A FURTHER 82 of the schoolgirls snatched three years ago from their boarding school in Chibok, Nigeria (News, 2 May 2014), have been released by the militant group Boko Haram, in return for the release of some of their fighters from custody.
Three years ago, 276 girls were forced from their beds by Boko Haram militants in the middle of the night. The kidnapping sparked global outrage, and the resulting movement on social media #BringBackOurGirls was supported by Michelle Obama and celebrities around the world.
Some of the girls escaped almost immediately afterwards, and 21 were released after similar negotiations with the terrorists last year (News, 21 October). About 100 girls are still held by Boko Haram, as are many more men, women, and children whose plight has not received the same publicity. Many of the girls were Christian, but were forced to convert to Islam and marry Boko Haram fighters, bearing children for their captors.
The freed girls were flown to meet the ailing President of Nigeria, Muhammadu Buhari, in Lagos at the weekend. He has since flown back to the UK for continuing medical treatment. The release of so many of the girls will be a boost to his presidency, vowing as he did to crush Boko Haram when he took power in 2015.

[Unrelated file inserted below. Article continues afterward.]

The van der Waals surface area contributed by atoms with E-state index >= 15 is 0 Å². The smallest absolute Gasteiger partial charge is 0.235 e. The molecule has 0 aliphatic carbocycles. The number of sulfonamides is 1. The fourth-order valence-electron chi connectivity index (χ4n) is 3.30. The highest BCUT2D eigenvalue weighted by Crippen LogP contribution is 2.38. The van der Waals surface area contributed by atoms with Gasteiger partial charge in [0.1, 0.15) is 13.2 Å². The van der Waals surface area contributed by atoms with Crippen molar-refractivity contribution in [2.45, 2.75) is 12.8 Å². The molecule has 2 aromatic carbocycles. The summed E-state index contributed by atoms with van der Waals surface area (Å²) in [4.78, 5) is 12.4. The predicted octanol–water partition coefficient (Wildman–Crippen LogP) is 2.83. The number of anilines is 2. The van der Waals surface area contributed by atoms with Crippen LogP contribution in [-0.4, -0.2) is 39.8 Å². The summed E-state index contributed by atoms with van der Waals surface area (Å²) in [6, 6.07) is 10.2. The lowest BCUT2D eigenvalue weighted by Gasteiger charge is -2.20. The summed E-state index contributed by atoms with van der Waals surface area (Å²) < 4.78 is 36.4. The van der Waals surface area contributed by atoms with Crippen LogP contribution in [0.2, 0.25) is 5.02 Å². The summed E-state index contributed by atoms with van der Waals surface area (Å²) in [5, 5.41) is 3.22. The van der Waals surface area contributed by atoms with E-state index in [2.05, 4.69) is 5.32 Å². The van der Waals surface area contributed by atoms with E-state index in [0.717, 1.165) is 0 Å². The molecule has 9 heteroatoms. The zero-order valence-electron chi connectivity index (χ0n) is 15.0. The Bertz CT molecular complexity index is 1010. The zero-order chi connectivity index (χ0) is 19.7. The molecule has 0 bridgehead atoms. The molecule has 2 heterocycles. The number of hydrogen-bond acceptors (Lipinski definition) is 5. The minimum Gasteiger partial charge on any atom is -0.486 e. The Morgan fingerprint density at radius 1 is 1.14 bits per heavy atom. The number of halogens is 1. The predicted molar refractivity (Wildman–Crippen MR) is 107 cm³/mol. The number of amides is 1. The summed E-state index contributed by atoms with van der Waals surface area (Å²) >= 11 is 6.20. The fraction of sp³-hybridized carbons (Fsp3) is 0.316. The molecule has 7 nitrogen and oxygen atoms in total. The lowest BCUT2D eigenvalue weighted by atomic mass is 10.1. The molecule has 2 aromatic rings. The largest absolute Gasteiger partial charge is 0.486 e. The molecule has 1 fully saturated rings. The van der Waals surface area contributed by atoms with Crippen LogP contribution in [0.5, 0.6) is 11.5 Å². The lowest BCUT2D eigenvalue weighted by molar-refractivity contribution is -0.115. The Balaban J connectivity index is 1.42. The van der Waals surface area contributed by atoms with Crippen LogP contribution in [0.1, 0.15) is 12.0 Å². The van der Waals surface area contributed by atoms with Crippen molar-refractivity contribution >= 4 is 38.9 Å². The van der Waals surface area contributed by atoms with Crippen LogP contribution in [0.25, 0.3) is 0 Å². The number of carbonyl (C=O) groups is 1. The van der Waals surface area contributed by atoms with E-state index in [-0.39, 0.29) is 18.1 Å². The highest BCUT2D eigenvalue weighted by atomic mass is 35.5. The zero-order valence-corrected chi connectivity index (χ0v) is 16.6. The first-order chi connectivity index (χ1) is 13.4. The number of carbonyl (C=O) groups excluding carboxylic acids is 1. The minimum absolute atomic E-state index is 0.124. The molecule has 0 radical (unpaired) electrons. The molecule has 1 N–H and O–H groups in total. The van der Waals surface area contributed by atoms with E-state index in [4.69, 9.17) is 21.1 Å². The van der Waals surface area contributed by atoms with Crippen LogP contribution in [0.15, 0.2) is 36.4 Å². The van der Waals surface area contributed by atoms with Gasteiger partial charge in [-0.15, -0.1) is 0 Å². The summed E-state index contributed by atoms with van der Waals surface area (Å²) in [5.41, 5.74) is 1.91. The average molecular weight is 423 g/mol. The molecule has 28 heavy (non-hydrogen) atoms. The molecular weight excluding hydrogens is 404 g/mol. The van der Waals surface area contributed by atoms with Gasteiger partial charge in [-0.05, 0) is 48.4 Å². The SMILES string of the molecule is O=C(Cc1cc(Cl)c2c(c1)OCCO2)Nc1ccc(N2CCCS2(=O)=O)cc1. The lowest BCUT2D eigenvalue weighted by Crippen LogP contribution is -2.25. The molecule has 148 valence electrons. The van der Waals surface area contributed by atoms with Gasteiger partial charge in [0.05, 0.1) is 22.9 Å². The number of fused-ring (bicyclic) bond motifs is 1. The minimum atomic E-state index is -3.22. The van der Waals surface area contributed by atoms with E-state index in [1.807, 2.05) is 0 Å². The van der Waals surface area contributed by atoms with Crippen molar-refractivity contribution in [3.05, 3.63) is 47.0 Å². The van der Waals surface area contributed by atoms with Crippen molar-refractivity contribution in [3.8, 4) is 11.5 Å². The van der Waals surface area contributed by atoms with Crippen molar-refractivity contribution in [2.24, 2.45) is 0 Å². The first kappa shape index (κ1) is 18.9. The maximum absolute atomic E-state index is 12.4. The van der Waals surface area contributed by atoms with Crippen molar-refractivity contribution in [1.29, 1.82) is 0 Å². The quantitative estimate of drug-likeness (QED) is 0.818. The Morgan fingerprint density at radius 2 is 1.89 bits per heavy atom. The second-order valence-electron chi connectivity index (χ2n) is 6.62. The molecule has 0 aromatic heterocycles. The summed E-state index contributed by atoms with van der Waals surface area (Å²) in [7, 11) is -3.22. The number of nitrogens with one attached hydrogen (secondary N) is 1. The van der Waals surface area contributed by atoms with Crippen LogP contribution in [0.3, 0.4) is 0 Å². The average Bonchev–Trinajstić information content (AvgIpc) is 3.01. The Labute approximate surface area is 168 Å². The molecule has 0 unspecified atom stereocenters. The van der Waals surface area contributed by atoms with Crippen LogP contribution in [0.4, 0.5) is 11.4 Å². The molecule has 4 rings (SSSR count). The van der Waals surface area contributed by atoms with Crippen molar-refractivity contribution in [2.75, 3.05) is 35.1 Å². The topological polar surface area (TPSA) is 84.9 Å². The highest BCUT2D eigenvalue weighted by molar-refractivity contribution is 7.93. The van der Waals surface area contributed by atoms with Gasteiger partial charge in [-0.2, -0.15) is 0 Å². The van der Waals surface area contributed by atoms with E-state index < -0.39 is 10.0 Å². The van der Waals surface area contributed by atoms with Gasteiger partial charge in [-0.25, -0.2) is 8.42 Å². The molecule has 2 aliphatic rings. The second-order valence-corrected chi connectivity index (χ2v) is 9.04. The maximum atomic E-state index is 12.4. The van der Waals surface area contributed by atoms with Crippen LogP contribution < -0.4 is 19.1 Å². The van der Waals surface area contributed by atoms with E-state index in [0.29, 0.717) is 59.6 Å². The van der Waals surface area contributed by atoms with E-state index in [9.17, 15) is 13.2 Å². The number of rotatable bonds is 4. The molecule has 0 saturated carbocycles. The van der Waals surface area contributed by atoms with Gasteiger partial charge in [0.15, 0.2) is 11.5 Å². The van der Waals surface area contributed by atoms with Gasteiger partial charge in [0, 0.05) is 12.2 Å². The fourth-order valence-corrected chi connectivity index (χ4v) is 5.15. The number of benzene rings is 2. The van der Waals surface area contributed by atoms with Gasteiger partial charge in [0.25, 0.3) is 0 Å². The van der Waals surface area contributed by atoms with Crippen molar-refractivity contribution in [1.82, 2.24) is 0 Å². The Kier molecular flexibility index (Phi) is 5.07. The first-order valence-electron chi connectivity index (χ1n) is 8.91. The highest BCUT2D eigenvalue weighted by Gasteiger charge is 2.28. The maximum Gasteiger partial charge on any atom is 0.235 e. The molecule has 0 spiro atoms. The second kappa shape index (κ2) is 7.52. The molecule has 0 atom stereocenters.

“Let me reassure Nigerians, especially relatives and friends of the remaining girls, that the federal government will spare no effort to see that they, and all other Nigerians who have been abducted, safely regain their freedom,” Mr Buhari said in a statement after the meeting.
A statement from a spokesman for President Buhari said that he was deeply grateful to “security agencies, the military, the government of Switzerland, the international committee of the Red Cross, and local and international NGOs” for playing a part in the operation.
Details of the number of prisoners exchanged for the girls have not been released by the government.
The UNICEF Acting Representative in Nigeria, Pernille Ironside, said that it was heartening to know that the girls would be returning to their families, but warned that they would face a “long and difficult process to rebuild their lives after the indescribable horror and trauma they have suffered”.
UNICEF was on standby, she said, to support the Nigerian authorities in providing psychosocial support for the girls, and to ensure that their education continues in a “safe environment”.